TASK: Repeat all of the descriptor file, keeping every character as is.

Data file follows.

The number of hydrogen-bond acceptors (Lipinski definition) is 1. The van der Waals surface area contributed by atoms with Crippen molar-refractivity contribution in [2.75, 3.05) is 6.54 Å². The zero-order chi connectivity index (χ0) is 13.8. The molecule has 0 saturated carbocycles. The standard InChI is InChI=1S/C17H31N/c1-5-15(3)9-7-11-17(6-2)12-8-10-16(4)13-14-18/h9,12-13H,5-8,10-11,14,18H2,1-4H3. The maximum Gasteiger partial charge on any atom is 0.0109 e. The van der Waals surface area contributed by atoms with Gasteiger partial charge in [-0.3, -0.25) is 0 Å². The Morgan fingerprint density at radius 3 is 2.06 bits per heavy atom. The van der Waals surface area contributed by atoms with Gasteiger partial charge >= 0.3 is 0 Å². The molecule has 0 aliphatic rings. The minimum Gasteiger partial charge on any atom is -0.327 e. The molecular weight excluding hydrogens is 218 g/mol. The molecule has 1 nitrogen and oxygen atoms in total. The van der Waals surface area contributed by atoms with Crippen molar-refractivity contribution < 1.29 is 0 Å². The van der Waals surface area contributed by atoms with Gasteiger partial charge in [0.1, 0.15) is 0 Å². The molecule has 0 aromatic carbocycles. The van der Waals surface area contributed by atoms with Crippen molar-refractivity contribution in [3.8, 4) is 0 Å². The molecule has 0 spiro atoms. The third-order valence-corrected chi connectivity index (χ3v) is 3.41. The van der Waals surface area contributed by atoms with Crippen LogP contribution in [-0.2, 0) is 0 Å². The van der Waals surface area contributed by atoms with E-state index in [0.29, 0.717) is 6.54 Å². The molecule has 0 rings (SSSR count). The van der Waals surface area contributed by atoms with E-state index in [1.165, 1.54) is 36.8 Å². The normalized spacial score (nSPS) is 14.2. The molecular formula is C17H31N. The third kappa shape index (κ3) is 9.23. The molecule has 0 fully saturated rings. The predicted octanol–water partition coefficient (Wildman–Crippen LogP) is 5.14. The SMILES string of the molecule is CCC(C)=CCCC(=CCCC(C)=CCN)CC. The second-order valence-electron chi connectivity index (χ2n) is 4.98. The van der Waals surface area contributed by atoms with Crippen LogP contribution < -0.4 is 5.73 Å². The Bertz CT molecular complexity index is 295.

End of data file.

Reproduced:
The number of hydrogen-bond acceptors (Lipinski definition) is 1. The van der Waals surface area contributed by atoms with Crippen molar-refractivity contribution in [2.75, 3.05) is 6.54 Å². The zero-order chi connectivity index (χ0) is 13.8. The molecule has 0 saturated carbocycles. The standard InChI is InChI=1S/C17H31N/c1-5-15(3)9-7-11-17(6-2)12-8-10-16(4)13-14-18/h9,12-13H,5-8,10-11,14,18H2,1-4H3. The maximum Gasteiger partial charge on any atom is 0.0109 e. The van der Waals surface area contributed by atoms with Gasteiger partial charge in [-0.3, -0.25) is 0 Å². The Morgan fingerprint density at radius 3 is 2.06 bits per heavy atom. The van der Waals surface area contributed by atoms with Gasteiger partial charge >= 0.3 is 0 Å². The molecule has 0 aliphatic rings. The minimum Gasteiger partial charge on any atom is -0.327 e. The molecular weight excluding hydrogens is 218 g/mol. The molecule has 1 nitrogen and oxygen atoms in total. The van der Waals surface area contributed by atoms with Crippen molar-refractivity contribution < 1.29 is 0 Å². The van der Waals surface area contributed by atoms with Gasteiger partial charge in [0.1, 0.15) is 0 Å². The molecule has 0 aromatic carbocycles. The van der Waals surface area contributed by atoms with Crippen molar-refractivity contribution in [3.8, 4) is 0 Å². The molecule has 0 spiro atoms. The third-order valence-corrected chi connectivity index (χ3v) is 3.41. The van der Waals surface area contributed by atoms with Crippen LogP contribution in [-0.2, 0) is 0 Å². The van der Waals surface area contributed by atoms with E-state index in [0.29, 0.717) is 6.54 Å². The molecule has 0 rings (SSSR count). The van der Waals surface area contributed by atoms with E-state index in [1.165, 1.54) is 36.8 Å². The normalized spacial score (nSPS) is 14.2. The molecular formula is C17H31N. The third kappa shape index (κ3) is 9.23. The molecule has 0 fully saturated rings. The predicted octanol–water partition coefficient (Wildman–Crippen LogP) is 5.14. The SMILES string of the molecule is CCC(C)=CCCC(=CCCC(C)=CCN)CC. The second-order valence-electron chi connectivity index (χ2n) is 4.98. The van der Waals surface area contributed by atoms with Crippen LogP contribution < -0.4 is 5.73 Å². The Bertz CT molecular complexity index is 295.